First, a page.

Go and Do with Dash

Learn the basics of computer coding by writing a process for the Dash robot.

Grades K-5 45 min Resource by:

Have you ever wondered how to move coding from the computer screen into the physical world? Students will do just that as they use sequencing and create a step-by-step algorithm to help Dash find Dot.

Learning Objectives

  • Define sequence and algorithm—a set of instructions written to perform a specific task.
  • Relate coding to students’ lives at home and at school.
  • Design an algorithm navigating Dash through a maze to find Dot.

What You’ll Need


  • Dash robots (1 per group)
  • A notebook or construction paper cut into quarters
  • Copies of the Arrow PDF (1 per group)
  • Scissors
  • Sticky notes
  • [Optional] Dot robots (1 per group)


  • Problem-solving
  • Perseverance
  • Critical thinking
  • Learning schema

Help Dash Find Dot

Dash needs to find his friend, Dot. But he needs help to make his way to her. In this activity, students learn to create an algorithm, a fancy way to say directions, to solve the problem.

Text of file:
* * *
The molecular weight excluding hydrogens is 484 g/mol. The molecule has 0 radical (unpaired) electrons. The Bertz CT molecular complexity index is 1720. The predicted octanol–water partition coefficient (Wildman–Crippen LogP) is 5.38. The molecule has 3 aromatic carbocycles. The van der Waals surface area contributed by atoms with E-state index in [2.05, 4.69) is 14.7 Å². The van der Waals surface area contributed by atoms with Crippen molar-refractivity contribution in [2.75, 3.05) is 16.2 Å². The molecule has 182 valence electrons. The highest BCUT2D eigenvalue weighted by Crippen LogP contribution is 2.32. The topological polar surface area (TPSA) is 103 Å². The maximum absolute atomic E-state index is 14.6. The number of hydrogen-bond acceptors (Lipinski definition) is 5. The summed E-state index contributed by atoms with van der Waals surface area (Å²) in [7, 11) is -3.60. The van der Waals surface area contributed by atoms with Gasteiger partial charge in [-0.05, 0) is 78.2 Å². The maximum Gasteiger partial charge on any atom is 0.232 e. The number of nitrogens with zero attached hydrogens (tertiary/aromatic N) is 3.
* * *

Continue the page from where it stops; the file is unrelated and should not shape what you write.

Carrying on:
If you are doing this activity with your students in a synchronous setting, display the grid arrangement with pictures of Dash and Dot placed according to the instructions. Ask a student to direct Dash to Dot one step at a time.

If you are doing this activity with your students in an asynchronous setting, ask them to complete this individually with the paper grid and arrow worksheets.

  • How many tries did it take for Dash to find Dot?
  • How did you adjust your code to be more successful?
  • What challenges did you have during this activity?
  • What advice would you give to another student starting this activity?

For Students

  • Keeping Dash and Dot in the same spot, how many different algorithms can be created to help Dash find Dot?
  • Make another algorithm using at least two more directions than your first sequence.
  • Create your own maze using Dash and Dot and have a family member create the algorithm.

For Teachers

  • Bringing coding to life is valuable for students, as many children at this age only see coding as virtual video games on a computer screen.
  • For students who are able to read and write, consider having them write out their algorithm in paragraph form, using terms like “turn left,” “turn right,” “next,” “then,” and “move forward three steps.” Whether the students use words or arrows, use these activities as formative feedback to decide whether to reteach the lesson using smaller increments of direction or to extend beyond into coding.
  • Have students “code” other items around the house, such as coding their stuffed animal to move from their bedroom to the kitchen. They can have a family member try out their code.
  • Encourage students to observe one of their toys at home, watching how the toy moves, writing an algorithm, and showing step-by-step how the toy works (for example, “Dog walks three steps forward. Dog sits. Dog barks two times. Dog stands up.”)